(Note — On the flip side, in a similar way, ID Conclusion, Method of Reasoning, and ID Role q’s can all play a similar role in terms of helping one assess/strengthen reading skills (if you read properly you should be able to predict the substance, though not the wording, of the answers to these q’s as well), but, in my experience, almost all students who have already gotten to a very high level already have the reading skills/habits necessary for those q’s.)

      2) Suff. Assumption Q’s and Must Be True Inference Q’s drills –

      Method One — try solving all such q’s with no diagramming/notetaking whatsoever. If you have lots of trouble with this, it could be a sign you aren’t maxing out reading cues / using all your reading skills and habits properly.

      Method Two — On the flip side, also try solving some of these q’s by a) first diagramming, noting them however you’d like then b) blocking off the actual stimulus so that all you have to go by are your notes. This can help you see if perhaps your reasoning, notation skills and habits aren’t maxed out yet.

      3) Just the core – Drill a set of argument-based q’s, and, for each, write out just the core, then block off the actual stimulus so that you cannot see it again. Will help reinforce the importance of focusing in on the core correctly, and will help you recognize situations where you don’t do so.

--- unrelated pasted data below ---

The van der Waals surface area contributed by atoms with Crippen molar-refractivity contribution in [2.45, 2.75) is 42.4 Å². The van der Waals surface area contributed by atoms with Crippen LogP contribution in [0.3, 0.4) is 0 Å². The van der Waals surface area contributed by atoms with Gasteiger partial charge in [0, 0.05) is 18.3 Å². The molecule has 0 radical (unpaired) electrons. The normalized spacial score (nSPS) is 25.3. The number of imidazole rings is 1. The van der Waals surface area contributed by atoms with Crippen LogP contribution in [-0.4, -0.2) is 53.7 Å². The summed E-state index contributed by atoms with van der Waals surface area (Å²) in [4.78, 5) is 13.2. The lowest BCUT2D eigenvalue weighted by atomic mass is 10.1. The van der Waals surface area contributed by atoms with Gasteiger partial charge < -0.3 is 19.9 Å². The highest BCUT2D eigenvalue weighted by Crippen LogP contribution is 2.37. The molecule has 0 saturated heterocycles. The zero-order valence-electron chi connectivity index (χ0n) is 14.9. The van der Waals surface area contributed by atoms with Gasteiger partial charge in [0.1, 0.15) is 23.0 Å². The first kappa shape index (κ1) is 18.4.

4) Just elimination – See how well you can do without coming up with/confirming the right answer, and by, instead, just working to find absolute reasons why 4 answers are wrong. Probably the hardest to avoid cheating on.

      5) Just confirmation – See how well you can do without using any elimination skills at all — just by trying to find a right answer and trying to confirm it.

      * for many of these exercises, especially ones like #4 and #5 — you may need to do them in small batches of q’s, so that you can stay mindful of the task you’ve set up for yourself.


      1) This isn’t really a drill but rather a suggestion — for the next little while (until closer to the exam) don’t focus too much on “35” minutes, and, instead, really focus on trying to complete all games as quickly (with accuracy) as you possibly can —

      Imagine the same high-scoring student trying to get even better (consistently or near consistently perfect on games) —

      A) by always works to finish four games in 35 minutes, and gets good enough where he feels like he can comfortably, unless he hits that one strange game, get all or almost q’s right in the allotted time most of the time.

      B) by just trying to get faster and faster and faster — and imagine getting to a point where, on average, you are averaging 30 minutes for all 4 games — and you see this happen through a series of results — you see your average times getting faster and faster.

      Of course, I could have totally changed around those imaginary situations, but my big point is that I believe you study smarter when you work to get faster and faster (at this stage in your prep).